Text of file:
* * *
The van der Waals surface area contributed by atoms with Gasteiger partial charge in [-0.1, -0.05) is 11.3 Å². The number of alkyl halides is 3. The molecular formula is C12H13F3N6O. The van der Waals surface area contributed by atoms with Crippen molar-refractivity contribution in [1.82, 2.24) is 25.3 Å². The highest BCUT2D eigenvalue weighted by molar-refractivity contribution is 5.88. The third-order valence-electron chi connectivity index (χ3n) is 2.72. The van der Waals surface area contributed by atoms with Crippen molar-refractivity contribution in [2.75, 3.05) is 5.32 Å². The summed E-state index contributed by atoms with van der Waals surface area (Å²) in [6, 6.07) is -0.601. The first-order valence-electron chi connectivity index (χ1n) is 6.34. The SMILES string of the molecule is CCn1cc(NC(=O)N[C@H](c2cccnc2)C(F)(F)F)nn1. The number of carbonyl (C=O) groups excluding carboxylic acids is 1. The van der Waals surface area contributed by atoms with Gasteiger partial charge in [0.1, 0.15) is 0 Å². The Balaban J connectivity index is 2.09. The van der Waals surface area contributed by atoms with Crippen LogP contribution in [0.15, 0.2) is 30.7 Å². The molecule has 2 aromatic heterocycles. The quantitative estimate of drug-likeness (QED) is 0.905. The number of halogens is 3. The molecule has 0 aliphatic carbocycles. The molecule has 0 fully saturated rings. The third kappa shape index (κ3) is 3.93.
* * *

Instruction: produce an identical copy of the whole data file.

The van der Waals surface area contributed by atoms with Gasteiger partial charge in [-0.1, -0.05) is 11.3 Å². The number of alkyl halides is 3. The molecular formula is C12H13F3N6O. The van der Waals surface area contributed by atoms with Crippen molar-refractivity contribution in [1.82, 2.24) is 25.3 Å². The highest BCUT2D eigenvalue weighted by molar-refractivity contribution is 5.88. The third-order valence-electron chi connectivity index (χ3n) is 2.72. The van der Waals surface area contributed by atoms with Crippen molar-refractivity contribution in [2.75, 3.05) is 5.32 Å². The summed E-state index contributed by atoms with van der Waals surface area (Å²) in [6, 6.07) is -0.601. The first-order valence-electron chi connectivity index (χ1n) is 6.34. The SMILES string of the molecule is CCn1cc(NC(=O)N[C@H](c2cccnc2)C(F)(F)F)nn1. The number of carbonyl (C=O) groups excluding carboxylic acids is 1. The van der Waals surface area contributed by atoms with Gasteiger partial charge in [0.1, 0.15) is 0 Å². The Balaban J connectivity index is 2.09. The van der Waals surface area contributed by atoms with Crippen LogP contribution in [0.15, 0.2) is 30.7 Å². The molecule has 2 aromatic heterocycles. The quantitative estimate of drug-likeness (QED) is 0.905. The number of halogens is 3. The molecule has 0 aliphatic carbocycles. The molecule has 0 fully saturated rings. The third kappa shape index (κ3) is 3.93.